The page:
An inverse association was observed between the LCDS and saRHI (r − 0·178, P= 0·005). A total of 160 participants fulfilled the ATPIII criteria for the MS. The MS patients in the lowest LCDS quartile (n 38) had higher saRHI values than the MS patients in the highest LCDS quartile (n 48; 1·82 (sd 0·32) v. 1·61 (sd.027), P= 0·021; Fig. 1). When the MS components were evaluated, the same association existed between each MS component, saRHI and the LCDS quartiles. The exception was in individuals with low HDL-C, in whom the saRHI was not different when comparing individuals according to the LCDS quartiles (1·74 (sd 0·35, n 9) v. 1·62 (sd 0·48, n 8), P= NS), as illustrated in Fig. 1.
Among the eighty-four T2D patients, those in the lower quartile (n 21) had better saRHI values than those in the highest quartile (n 26; 1·78 (sd 0·31) v. 1·62 (sd 0·35), P= 0·011; Fig. 1). These results were not modified when pharmacological therapy was taken into account.
Determinants of small artery reactive hyperaemia index
To assess the effect of LCDS on the saRHI independent of potential confounders, a multivariate stepwise test was performed. We considered the highest quartile of the saRHI (2·14 (sd 0·39) as the dependent variable and age, sex, T2D, atherogenic dyslipidaemia defined as low HDL-C ( < 1·03 mmol/l in men and 1·29 mmol/l in women) and high TAG (>1·5 mmol/l), abdominal obesity and high blood pressure according to ATPIII criteria, high LDL-C ( ≥ 4·14 mmol/l), smoking, highest quartile of LCDS, highest quartile of physical activity (40 (sd 18) MET/h per week), highest quartile of SFA intake (11·6 (sd 2·8) g/d), highest quartile of alcohol intake (21 (sd 12) g/d) and highest quartile of fibre intake (22 (sd 7) g/d) as independent variables. As seen in Fig. 2, individuals in the highest LCDS quartile, as compared with the lowest quartile, had negative probabilities of high saRHI, with a estimated prognostic value of 75 % (OR − 0·85; 95 % CI 0·19, 0·92; P= 0·031). Saturated fat intake was not an independent predictor of saRHI (OR − 0·88; 95 % CI: 0·41, 1·93; P= 0·631).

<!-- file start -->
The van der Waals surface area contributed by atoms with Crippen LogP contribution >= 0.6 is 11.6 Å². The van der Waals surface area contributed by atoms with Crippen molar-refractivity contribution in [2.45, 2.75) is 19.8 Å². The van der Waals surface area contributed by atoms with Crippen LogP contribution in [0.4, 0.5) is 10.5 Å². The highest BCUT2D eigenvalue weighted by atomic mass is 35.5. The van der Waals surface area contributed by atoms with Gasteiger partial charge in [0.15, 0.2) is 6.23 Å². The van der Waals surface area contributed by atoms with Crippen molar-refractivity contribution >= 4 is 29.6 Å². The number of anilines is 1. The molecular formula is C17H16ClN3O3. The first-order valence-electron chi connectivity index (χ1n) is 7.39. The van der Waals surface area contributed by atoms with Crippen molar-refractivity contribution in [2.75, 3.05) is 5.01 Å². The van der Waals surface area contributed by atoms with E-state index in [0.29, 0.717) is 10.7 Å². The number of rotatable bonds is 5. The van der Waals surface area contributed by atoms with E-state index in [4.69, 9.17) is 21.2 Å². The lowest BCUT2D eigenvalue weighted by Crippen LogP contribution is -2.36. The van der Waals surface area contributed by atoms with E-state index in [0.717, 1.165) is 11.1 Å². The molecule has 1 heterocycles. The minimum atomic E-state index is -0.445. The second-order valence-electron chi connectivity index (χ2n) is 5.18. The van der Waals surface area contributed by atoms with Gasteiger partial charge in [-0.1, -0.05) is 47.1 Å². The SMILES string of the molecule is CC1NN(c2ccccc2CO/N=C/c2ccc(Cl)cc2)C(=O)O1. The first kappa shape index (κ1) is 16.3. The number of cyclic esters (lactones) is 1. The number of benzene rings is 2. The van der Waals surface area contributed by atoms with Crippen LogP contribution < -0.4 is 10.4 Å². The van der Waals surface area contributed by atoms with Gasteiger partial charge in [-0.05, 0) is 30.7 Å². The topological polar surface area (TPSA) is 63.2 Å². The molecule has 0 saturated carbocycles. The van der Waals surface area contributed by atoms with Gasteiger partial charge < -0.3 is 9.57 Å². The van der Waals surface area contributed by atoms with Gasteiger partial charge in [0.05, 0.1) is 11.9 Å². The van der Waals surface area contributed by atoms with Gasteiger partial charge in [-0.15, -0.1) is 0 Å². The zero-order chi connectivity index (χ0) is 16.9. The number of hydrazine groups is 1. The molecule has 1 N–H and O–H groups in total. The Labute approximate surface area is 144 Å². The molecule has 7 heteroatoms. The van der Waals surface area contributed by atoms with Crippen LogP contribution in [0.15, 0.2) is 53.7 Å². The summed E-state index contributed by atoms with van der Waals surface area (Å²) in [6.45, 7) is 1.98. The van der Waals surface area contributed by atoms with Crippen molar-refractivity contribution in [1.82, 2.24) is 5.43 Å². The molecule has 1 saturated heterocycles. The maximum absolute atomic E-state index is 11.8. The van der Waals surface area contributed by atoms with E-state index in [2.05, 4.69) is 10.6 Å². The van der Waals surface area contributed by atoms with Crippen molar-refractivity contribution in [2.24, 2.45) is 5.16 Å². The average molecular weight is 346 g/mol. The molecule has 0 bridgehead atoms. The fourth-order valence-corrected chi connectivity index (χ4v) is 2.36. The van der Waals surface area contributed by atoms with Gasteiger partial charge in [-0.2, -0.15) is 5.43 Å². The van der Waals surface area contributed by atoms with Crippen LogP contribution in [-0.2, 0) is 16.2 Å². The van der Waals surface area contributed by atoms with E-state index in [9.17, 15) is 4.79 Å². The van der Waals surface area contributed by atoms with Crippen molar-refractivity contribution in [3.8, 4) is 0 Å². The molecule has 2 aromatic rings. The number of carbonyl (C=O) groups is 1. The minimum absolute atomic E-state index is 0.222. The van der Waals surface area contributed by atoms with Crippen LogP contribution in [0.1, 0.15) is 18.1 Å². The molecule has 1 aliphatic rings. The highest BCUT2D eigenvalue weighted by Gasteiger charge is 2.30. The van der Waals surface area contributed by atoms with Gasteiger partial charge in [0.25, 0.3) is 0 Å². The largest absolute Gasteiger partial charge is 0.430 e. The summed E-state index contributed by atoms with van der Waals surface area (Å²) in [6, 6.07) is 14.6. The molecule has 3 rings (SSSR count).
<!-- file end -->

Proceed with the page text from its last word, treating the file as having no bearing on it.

Stratifying participants according to their unique dietary macronutrient composition (LCDS), we examined the impact of varying dietary carbohydrate content on small artery vascular function assessed by a recently homologated new tool, the saRHI. We observed that the higher the LCDS, reflecting a lower dietary carbohydrate content, the lower the small artery reactivity in the digital vascular bed. This inverse relationship was significant and independent of the analyses used and a characteristic of the metabolic risk factors, especially in patients with T2D, the MS or abdominal obesity. While differences in endothelial function (EF) biomarkers did not reach statistical significance, they varied in the same direction. In essence, patients consuming carbohydrate-poor diets had the worst EF profiles.